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Bird-worm

The saying goes that “the early bird catches the worm”. Worms are nocturnal. If the birds were early, they would hunt at night.

I don’t like waking up early. No worms for me. It has also been said that “the early worm gets eaten”. There is another saying that “the second mouse gets the cheese”.

There are articles that claim “to be successful, we need to do these 10 things”. There are others that claim getting up early is the only way to be successful.

There is no right or wrong answer. It is a matter of context. The reality is that the smart bird catches the worm.

“It probably doesn’t depend on a study.

We can get up early and dig. But we can get up at anytime and dig as well. We can put in a little more effort, dig a little deeper, and still find the worm.  Maybe they are slower but more plump down there.

Maybe our research has proven that we can find more worms in the west side of the dirt because it’s still cooler than the east. We have to know our market.

In my context of the hospitality business, we can put our best foot forward at 6 a.m. to connect with a customer. No matter how early and energetic our employees are, the customer calls the shots. They might be tired from traveling across the country/world. They might have been up late from meetings the previous day. They may not have slept well in an unfamiliar place.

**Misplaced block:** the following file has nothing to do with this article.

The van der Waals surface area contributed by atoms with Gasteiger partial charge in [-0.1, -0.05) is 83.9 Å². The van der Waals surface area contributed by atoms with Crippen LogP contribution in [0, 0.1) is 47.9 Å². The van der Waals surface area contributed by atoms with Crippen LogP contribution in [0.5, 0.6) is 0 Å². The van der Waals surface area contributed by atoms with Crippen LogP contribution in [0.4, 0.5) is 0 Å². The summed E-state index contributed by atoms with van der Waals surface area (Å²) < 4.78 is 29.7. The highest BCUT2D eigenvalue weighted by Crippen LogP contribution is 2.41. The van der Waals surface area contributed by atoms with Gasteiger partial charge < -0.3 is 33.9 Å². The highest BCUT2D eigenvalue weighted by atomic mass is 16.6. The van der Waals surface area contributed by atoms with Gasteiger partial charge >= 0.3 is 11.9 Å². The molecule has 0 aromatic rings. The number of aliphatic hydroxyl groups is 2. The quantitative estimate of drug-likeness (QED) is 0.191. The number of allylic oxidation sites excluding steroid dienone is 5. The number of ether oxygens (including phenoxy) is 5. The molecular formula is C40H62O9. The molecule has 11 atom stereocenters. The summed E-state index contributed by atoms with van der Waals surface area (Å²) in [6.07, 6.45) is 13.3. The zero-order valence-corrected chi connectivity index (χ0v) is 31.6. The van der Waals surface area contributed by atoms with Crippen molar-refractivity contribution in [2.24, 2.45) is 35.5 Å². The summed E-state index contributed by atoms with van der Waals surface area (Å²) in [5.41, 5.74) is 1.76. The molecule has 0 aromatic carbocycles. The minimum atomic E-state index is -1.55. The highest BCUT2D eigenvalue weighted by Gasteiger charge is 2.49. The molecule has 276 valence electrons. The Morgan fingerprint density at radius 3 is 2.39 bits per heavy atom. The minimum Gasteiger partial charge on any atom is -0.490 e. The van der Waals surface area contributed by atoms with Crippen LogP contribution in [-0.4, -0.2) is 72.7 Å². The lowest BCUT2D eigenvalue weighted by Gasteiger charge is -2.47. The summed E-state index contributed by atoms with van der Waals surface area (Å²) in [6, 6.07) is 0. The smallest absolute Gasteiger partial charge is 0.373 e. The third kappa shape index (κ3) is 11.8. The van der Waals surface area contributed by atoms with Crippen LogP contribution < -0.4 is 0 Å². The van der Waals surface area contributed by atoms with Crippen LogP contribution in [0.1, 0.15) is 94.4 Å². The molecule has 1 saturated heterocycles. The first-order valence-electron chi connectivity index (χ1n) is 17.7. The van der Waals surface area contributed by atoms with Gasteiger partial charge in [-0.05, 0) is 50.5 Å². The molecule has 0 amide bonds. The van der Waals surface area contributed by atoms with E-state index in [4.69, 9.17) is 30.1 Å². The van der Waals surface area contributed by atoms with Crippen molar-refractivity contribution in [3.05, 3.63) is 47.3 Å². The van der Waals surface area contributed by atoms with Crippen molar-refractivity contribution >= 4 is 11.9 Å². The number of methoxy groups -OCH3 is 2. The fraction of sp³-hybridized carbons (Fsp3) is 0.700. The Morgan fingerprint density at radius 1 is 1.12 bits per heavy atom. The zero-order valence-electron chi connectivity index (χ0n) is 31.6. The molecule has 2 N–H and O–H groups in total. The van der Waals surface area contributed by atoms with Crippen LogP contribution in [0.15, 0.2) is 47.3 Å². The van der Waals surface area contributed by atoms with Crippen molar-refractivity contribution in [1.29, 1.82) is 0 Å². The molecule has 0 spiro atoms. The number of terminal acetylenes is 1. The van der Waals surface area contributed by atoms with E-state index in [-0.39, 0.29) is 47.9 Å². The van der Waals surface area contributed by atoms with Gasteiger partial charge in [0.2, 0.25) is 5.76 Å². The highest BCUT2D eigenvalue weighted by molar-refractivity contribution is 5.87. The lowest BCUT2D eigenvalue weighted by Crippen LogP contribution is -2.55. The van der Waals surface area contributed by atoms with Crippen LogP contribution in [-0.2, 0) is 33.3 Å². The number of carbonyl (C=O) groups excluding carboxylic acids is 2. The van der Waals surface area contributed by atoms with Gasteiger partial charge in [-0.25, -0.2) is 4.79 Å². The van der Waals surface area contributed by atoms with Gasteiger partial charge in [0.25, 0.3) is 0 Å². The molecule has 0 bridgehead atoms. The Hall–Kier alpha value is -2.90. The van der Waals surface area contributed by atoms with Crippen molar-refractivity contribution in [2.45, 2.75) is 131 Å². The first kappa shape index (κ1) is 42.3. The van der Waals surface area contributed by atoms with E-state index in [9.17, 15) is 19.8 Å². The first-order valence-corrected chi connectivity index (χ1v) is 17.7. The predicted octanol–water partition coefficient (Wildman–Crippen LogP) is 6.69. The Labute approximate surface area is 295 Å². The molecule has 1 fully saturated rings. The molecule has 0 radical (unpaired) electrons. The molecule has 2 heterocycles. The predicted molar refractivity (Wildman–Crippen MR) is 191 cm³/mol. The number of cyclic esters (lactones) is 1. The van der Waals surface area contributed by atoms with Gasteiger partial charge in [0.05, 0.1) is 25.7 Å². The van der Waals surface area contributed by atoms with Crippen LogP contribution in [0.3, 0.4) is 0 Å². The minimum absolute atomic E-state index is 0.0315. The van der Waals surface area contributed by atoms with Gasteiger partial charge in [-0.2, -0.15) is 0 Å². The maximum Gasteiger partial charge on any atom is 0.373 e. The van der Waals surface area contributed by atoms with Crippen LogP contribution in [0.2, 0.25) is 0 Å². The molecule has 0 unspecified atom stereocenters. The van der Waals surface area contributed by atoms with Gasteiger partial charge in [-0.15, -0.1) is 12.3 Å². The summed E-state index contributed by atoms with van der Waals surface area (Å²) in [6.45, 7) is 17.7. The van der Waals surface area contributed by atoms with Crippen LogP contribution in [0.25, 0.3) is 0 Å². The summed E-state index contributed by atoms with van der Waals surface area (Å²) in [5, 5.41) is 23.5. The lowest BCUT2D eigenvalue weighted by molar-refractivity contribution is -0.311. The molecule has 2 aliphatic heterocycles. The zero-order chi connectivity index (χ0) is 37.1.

On the other end of early, customers may be more willing to talk in the evening. After a long day at the office (or local attraction), people may want to unwind. Maybe it’s a beverage. Maybe it’s an adult conversation. Maybe it’s a desire to connect.

There is evidence that starting school later benefits student learning, safety, and overall health. There are probably equal studies showing the opposite. It probably depends on the individual. It probably depends on the cultural norms. It probably doesn’t depend on a study.

The customer calls the shots

Have the courage to know when to find your worm. Have the courage to know when an old saying is tired or wrong. Have the courage to know when to connect.

Comments, likes, shares are  appreciated. Click for more information about the author: Trent Selbrede or simply click the follow button at the top of the page. See any of the prior posts here.

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